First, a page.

It is kind of the opposite of the posture of previous administrations, that would talk the limited war talk but deliver long war and ongoing quagmires everywhere. Trump is instead letting his hawks talk the full war, regime change talk while delivering short-war, shock and awe moments of military action to keep the war party happy. He’ll permit the remove-Assad talk, but not do the full invasion it would take to do it, etc. By doing so early in his term, he can bluff about performing expanded actions later, and will be believed (since he is known to have pulled the trigger previously), giving him a better position when negotiating.
For the same reason, the full Monty interventionists will not be able to paint him as weak if Trump later declines to go further than commit to such short war, in and out operations. The question is, will Trump stop here, or truly capitulate to the full regime change, more empire agenda of the neocons?
Silver Linings, Bottom Lines
Time will finally tell which direction The Donald is actually going, and how deep his resolve really is. In the meanwhile, the weight of the above considerations point to there being no World War 3, and possibly no full war at all under Trump’s reign. There will be hawkish theater, and triangulation of both the hawks and the liberty side, who will be united in constant protest to keep Trump from falling over the cliff. The global statist elite’s machinations will be somewhat, or even substantially destroyed by Trump’s countermeasures. And even a partial unveiling of the secrets kept by the Deep State, once the rock is kicked over, will be putting a lot of its minions out of business forever. While highly pessimistic about the White House’s current direction, Antiwar.com editor Justin Raimondo explains the single biggest positive ideological outcome of the Trump reversal:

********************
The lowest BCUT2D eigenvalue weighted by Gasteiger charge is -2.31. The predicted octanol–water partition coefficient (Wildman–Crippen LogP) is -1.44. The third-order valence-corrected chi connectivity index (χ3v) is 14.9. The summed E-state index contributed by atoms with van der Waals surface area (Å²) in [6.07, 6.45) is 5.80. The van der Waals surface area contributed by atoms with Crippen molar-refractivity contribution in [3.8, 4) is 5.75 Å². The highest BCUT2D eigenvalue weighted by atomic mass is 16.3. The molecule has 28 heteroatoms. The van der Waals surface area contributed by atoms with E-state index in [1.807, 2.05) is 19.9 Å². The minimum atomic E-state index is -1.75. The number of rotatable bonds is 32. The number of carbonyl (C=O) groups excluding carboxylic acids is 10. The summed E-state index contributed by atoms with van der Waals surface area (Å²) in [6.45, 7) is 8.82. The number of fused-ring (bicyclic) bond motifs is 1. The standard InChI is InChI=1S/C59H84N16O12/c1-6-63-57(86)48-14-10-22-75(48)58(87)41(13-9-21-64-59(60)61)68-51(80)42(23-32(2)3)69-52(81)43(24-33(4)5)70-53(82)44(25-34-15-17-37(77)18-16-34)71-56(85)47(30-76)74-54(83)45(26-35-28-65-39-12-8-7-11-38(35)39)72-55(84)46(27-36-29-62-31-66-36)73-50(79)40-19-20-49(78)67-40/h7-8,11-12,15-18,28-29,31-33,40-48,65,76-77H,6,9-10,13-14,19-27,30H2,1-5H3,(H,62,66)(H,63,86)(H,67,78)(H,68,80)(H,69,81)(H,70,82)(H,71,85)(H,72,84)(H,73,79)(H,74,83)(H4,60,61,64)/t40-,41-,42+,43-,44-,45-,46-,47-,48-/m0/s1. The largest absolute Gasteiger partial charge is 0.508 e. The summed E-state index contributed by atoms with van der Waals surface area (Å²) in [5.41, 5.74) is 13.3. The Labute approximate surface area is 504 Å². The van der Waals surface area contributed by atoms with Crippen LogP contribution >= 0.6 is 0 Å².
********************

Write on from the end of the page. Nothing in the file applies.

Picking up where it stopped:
The silver lining in this dark cloud is that Trump’s most vocal supporters are now thoroughly alienated from him, as he abandons his domestic agenda and is sucked into yet another useless war in the Middle East. Here’s the lovely Ann Coulter railing against the “Strangelovian generals” who surround the formerly “awesome” Trump – and it’s music to my ears. Here’s Ryan James Girdusky of Red Alert Politics, a popular pro-Trump site, denouncing the Syria strike on Fox Business News. Here’s Laura Ingraham citing Iraq war veterans’ warning against entanglement in Syria. And the verdict from Lou Dobbs and Trump’s many fans in the world of talk radio is a resounding no.
Trump, we are told by gloating NeverTrumpers, has no principles. But so what? His followers do, and they are now an army of dovish “deplorables” whom we are happy to welcome into the anti-interventionist movement. Many are now readers of – and contributors to – this site, and with the War Party on the march, we expect many more to follow in their wake.
The antiwar movement is no longer the preserve of coastal elites, Chomskyite professors, and obnoxious “social justice warriors,” who kept it marginalized, brain-dead, and impotent. The Trump phenomenon, and the subsequent betrayal by a President who was elected on the strength of his resolve to avoid the mistakes of the past, has introduced some much needed ideological diversity into the ranks of anti-interventionists. As my mentor Murray Rothbard proclaimed way back in the early 1990s, “The Old Right is back!”
We may have lost the White House – but we’re about to take Flyover Country! And that is a cause for celebration.